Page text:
Depending on the amount you owe, you might ask your employer for a payroll advance.
Consider asking family or friends for a small private loan. Look into a small loan from a credit union or a small loan company. In evaluating each loan option, review all the rates and charges to find the lowest total cost. Always have a written contract.
There are non-profit organizations in every state that offer credit education and debt management programs. These services are available at little or no cost. For guidance on choosing a credit counselor, see the FTC article listed in the “To FindOut More” section below.
On the positive side, a bankruptcy can eliminate your legal responsibility for some debts and give you a fresh start. You can then gradually rebuild your credit rating by showing a new pattern of consistent on-time payments over the next two to four years. On the other hand, a bankruptcy will damage your credit (if it is not already damaged) and stay in your credit files for 7 to 10 years. A free consultation with at least two different local bankruptcy attorneys will help you learn what your bankruptcy options are according to your particular state laws.
When A Settlement Might Make Sense
The National Consumer Law Center completed an investigation of debt settlement companies. The center cautioned: “Debt settlement assistance should be allowed only when consumers have already saved money or otherwise have the money to attempt to settle a debt and are seeking assistance with negotiation.” The center also concluded: debt settlement “that requires consumers to stop paying creditors, save money in reserve accounts, and pay large fees does not benefit consumers.” (for the full report, see the reference in the “To Find OutMore” section below)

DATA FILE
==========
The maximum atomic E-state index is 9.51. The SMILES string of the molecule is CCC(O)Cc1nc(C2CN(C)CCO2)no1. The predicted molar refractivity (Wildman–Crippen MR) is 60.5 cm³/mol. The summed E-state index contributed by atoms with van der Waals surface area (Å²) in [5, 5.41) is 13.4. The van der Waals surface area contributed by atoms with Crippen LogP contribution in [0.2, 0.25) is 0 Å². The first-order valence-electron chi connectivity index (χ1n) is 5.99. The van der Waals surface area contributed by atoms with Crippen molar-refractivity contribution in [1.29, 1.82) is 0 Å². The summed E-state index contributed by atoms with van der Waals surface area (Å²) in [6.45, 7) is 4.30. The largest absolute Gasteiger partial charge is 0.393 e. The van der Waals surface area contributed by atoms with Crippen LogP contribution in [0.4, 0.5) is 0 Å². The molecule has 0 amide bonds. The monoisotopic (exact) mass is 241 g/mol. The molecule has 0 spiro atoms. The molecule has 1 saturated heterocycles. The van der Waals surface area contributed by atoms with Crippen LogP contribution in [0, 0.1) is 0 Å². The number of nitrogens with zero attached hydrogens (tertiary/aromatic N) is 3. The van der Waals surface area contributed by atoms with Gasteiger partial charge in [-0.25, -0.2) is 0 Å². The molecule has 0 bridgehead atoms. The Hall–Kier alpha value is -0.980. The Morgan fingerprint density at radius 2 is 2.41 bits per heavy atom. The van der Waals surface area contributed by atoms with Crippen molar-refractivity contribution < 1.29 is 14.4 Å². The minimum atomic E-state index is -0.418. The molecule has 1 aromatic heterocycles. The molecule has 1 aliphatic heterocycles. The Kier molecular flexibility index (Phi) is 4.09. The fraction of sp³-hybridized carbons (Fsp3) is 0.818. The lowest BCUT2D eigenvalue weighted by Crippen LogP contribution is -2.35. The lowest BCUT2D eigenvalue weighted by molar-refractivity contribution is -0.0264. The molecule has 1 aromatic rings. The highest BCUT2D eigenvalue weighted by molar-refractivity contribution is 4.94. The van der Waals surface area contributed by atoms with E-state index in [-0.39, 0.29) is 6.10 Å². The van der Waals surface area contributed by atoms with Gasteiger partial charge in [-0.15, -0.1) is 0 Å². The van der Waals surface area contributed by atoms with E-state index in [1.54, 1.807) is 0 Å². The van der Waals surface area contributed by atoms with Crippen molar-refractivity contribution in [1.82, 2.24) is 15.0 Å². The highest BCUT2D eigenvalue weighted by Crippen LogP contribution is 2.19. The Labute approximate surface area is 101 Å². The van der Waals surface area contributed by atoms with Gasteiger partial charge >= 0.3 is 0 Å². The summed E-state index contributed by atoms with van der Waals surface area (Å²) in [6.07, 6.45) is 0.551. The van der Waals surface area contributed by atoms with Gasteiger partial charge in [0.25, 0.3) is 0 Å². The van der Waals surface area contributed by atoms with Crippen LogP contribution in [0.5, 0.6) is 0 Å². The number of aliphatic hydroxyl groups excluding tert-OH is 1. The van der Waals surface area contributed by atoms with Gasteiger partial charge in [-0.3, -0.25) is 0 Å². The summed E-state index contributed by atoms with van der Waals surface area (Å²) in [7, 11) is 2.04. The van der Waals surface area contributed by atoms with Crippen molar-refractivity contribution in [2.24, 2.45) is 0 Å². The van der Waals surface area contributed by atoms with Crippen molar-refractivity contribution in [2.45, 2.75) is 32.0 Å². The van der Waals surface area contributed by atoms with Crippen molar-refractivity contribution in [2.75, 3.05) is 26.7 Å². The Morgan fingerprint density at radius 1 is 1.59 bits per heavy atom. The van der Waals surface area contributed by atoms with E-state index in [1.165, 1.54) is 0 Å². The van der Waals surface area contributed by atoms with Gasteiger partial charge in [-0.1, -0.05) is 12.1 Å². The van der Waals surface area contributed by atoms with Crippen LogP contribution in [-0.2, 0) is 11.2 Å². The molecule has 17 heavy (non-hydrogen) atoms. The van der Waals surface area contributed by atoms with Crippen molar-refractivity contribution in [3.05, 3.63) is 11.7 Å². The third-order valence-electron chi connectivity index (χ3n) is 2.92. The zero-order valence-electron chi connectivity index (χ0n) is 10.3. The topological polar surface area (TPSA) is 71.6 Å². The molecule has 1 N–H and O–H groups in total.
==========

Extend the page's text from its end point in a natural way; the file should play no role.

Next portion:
There are additional conditions that can indicate when a debt settlement might not be a bad decision: if the debts are more than 5 months past due, if the debts are fairly small (<$1000), if you’ve carefully examined all the other options (listed previously), if a negative credit rating will not hurt someone in your in your circumstances, and if the total costs in a settlement will be less than what you owe.
If you try to negotiate a settlement yourself, here are some tips: be honest but paint the bleakest picture of your finances; if you’re considering bankruptcy, say so but don’t incur any more debt; never disclose where you work or bank; before you make any payment or agreement, get the terms in writing; if the creditor agrees to settle for less than you owe, get them to agree to report the account to the credit bureau as “satisfied in full”; if you make a payment, use a money order and send it by certified mail. For additional explanation of these tips, consult the book Money Troubles by attorney RobinLeonard.
Tip-offs To Rip-offs
The Federal Trade Commission warns consumers to “steer clear of debt negotiation companies that:
• guarantee they can remove your unsecured debt
• promise that unsecured debts can be paid off with pennies on the dollar
• claim that using their system will let you avoid bankruptcy
• require substantial monthly service fees
• demand payment of a percentage of savings
• tell you to stop making payments to or communicating with your creditors
• require you to make monthly payments to them, rather than with your creditor
• claim that creditors never sue consumers for non-payment of unsecured debt
• promise that using their system will have no negative impact on your credit report
• claim that they can remove accurate negative information from your credit report.
To Find Out More
• Fiscal Fitness: Choosing A Credit Counselor (FTC) – www.ftc.gov/bcp/online/pubs/credit/fiscal.htm.
• An Investigation Of Debt Settlement Companies: An unsettling BusinessFor Consumers. (National Consumer Law Center, March 2005) -http://www.consumerlaw.org/initiatives/credit_counseling/content/DebtSettleFINALREPORT.pdf.
• Money Troubles by (Robin Leonard) - www.nolo.com.